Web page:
Amy Pierre

Selinexor was approved last year for our penta-refractory patients. What is your experience with this new drug, Angela?

Angela Vickroy

In our penta-refractory patients, we have seen selinexor to be effective. Most of the patients who are started on this drug have received a lot of treatment. Some even had CAR T-cell therapy and still elicited a response to the drug. So I do think that there is a role for selinexor.

Amy Pierre

What do you do, for example, with scheduling or dosing, to mitigate or prevent some of the side effects we see from selinexor?

Angela Vickroy

To decrease the side effects, we are not giving selinexor as the label indicates. We have found that patients tolerate the medication best, and can stay on treatment, if they are given the drug once weekly.

It is a challenging drug to give because of the amount of supportive care necessary; however, if you set up the supportive care from the beginning and provide growth factor support, adequate hydration, and antiemetics, patients can tolerate the treatment well. Educating patients on side effects is also essential to properly treating with selinexor.

Amy Pierre

I can't emphasize enough what you said about providing robust patient education and setting expectations about this medication, because it has a very unique side effect profile. It's a first-in-class therapy. Aggressive preventative measures for some of the side effects are important.

The dose reductions or withholding doses—for example, switching from twice weekly to once weekly—has been very beneficial, because selinexor has a pretty short half-life. Patients can really benefit from those changes in the doses or changes in the frequency of administration of the drug. And we find using it with 5-HT3 antagonists, referrals for nutrition consults, IV fluids, and neurokinin 1 receptor antagonists are all very important for prophylaxis and management of these unique side effects. Selinexor is an oral therapy, but patients are coming in frequently for visits for supportive care. Setting expectations for patients is important to make them understand that because just because they’re taking and oral therapy doesn't mean they’re seeing us at the cancer center any less. They are in reality seeing us more often when on Selinexor.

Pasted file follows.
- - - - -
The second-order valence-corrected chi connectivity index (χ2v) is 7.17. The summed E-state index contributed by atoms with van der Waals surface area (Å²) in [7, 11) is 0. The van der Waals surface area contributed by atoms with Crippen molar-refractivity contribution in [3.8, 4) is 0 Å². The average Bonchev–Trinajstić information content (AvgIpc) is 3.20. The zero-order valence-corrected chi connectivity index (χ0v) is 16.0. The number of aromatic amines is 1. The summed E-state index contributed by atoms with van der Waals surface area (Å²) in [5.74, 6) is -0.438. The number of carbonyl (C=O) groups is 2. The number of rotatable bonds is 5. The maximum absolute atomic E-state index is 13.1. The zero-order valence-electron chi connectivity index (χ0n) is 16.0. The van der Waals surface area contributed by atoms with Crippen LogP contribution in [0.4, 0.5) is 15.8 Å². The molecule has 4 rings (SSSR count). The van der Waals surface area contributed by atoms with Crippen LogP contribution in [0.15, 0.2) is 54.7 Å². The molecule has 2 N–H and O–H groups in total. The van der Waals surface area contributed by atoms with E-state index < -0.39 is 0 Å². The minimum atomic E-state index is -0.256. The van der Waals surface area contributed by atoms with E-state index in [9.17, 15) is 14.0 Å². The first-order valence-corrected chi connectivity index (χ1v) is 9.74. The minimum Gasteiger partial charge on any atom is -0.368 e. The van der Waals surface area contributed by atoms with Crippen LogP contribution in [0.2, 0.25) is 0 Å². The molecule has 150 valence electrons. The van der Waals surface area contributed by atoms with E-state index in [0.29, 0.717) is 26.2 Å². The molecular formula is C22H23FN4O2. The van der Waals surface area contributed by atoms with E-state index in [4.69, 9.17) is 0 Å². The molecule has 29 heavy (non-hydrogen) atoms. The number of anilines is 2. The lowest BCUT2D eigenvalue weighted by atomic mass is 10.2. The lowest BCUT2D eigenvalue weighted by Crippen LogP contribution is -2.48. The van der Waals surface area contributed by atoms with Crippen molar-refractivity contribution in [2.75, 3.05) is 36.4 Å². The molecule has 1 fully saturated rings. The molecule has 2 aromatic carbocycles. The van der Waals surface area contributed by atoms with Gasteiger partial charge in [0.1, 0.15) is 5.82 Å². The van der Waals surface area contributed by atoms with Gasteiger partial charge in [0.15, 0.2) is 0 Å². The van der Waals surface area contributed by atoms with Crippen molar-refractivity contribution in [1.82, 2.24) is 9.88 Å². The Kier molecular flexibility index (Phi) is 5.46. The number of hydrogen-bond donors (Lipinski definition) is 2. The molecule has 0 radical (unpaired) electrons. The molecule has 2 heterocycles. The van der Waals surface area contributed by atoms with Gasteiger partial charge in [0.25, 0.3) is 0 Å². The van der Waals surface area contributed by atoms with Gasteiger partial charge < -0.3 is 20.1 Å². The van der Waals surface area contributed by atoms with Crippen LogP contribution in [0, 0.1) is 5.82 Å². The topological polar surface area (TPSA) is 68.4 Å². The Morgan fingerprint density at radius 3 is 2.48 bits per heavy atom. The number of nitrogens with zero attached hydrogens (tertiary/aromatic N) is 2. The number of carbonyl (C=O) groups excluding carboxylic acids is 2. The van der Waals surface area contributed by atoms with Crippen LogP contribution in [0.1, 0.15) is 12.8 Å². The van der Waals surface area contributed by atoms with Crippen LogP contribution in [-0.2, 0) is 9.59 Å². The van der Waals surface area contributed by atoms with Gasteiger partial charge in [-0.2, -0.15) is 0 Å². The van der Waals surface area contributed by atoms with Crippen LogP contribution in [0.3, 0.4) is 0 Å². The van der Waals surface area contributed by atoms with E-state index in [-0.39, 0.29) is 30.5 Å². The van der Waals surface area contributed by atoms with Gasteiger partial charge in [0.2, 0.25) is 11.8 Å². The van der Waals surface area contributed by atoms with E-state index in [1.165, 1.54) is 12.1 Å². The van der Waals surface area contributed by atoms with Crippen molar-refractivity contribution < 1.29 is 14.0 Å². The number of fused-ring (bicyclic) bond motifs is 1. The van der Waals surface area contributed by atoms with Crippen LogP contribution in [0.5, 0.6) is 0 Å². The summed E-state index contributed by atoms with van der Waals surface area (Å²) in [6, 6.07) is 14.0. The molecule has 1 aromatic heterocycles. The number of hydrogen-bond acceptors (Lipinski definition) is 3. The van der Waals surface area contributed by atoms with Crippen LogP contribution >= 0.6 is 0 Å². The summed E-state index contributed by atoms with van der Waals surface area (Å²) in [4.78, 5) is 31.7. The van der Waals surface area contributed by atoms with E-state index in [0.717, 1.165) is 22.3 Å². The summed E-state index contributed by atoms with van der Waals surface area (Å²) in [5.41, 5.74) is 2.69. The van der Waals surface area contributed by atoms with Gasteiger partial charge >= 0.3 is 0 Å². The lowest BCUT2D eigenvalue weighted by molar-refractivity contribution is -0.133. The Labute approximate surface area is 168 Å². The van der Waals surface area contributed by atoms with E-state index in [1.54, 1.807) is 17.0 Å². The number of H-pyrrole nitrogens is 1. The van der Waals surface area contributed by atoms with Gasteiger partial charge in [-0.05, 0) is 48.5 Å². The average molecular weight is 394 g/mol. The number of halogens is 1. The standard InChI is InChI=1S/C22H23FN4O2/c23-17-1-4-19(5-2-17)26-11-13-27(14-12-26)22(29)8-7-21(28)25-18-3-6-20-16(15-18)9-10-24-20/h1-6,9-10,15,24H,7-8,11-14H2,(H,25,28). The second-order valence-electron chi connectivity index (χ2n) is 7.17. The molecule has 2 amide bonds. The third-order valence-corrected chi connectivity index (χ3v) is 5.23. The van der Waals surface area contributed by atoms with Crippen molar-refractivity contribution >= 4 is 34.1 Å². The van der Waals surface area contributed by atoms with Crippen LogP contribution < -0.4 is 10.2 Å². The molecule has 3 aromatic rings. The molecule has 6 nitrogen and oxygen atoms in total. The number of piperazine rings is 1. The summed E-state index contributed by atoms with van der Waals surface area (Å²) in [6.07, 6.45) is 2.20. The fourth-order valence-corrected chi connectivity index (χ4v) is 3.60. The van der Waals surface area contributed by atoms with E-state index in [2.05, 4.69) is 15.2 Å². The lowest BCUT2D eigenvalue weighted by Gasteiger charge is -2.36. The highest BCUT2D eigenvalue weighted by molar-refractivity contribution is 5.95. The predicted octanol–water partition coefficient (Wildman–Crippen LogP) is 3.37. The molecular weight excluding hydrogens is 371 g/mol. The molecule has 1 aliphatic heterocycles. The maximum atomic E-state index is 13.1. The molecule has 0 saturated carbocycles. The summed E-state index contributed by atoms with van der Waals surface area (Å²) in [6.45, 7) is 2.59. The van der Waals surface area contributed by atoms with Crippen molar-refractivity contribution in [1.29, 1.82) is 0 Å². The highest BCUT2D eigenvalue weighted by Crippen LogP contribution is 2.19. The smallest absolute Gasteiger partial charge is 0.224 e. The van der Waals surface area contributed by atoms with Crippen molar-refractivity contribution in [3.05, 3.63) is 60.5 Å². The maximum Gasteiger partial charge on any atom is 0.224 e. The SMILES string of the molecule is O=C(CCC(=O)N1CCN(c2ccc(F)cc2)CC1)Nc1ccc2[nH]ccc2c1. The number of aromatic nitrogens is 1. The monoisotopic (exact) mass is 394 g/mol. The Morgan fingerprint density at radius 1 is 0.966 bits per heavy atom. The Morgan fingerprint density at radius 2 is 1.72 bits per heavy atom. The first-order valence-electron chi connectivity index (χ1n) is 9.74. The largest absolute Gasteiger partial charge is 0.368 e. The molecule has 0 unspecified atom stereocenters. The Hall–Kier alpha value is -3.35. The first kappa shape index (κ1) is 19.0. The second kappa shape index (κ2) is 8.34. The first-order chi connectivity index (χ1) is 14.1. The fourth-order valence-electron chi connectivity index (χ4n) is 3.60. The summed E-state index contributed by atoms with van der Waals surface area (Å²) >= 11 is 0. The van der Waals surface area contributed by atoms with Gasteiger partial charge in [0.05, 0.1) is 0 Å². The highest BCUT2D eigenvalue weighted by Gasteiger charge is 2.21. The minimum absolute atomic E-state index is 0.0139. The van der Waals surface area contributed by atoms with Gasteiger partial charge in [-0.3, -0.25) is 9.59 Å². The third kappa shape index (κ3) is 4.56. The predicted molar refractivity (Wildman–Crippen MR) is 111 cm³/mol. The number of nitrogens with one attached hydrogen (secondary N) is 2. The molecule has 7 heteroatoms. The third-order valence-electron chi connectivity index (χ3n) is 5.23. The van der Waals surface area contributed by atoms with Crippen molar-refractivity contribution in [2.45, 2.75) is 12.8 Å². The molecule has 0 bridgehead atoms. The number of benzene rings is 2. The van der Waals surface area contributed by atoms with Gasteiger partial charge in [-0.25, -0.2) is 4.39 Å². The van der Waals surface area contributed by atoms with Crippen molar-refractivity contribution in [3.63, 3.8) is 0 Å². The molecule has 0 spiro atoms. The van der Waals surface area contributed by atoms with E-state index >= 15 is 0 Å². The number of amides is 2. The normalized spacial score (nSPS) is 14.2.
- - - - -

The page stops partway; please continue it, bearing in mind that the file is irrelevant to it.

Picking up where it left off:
Now, looking ahead to future therapies, CAR T-cell therapy and bispecific T-cell engager (BiTE) therapy are currently in development for the treatment of multiple myeloma. How do you feel that these novel agents will change the relapsed/refractory myeloma treatment landscape?

Angela Vickroy

I am very excited about CAR T-cell and BiTE therapies. I think they will be a welcome addition to our already large arsenal of treatment options. I'm not sure how the treatment landscape will change at this time, but I think we need more research, looking at both CAR T-cell therapy and BiTEs in different lines of therapy to see if we can elicit better results.

Amy Pierre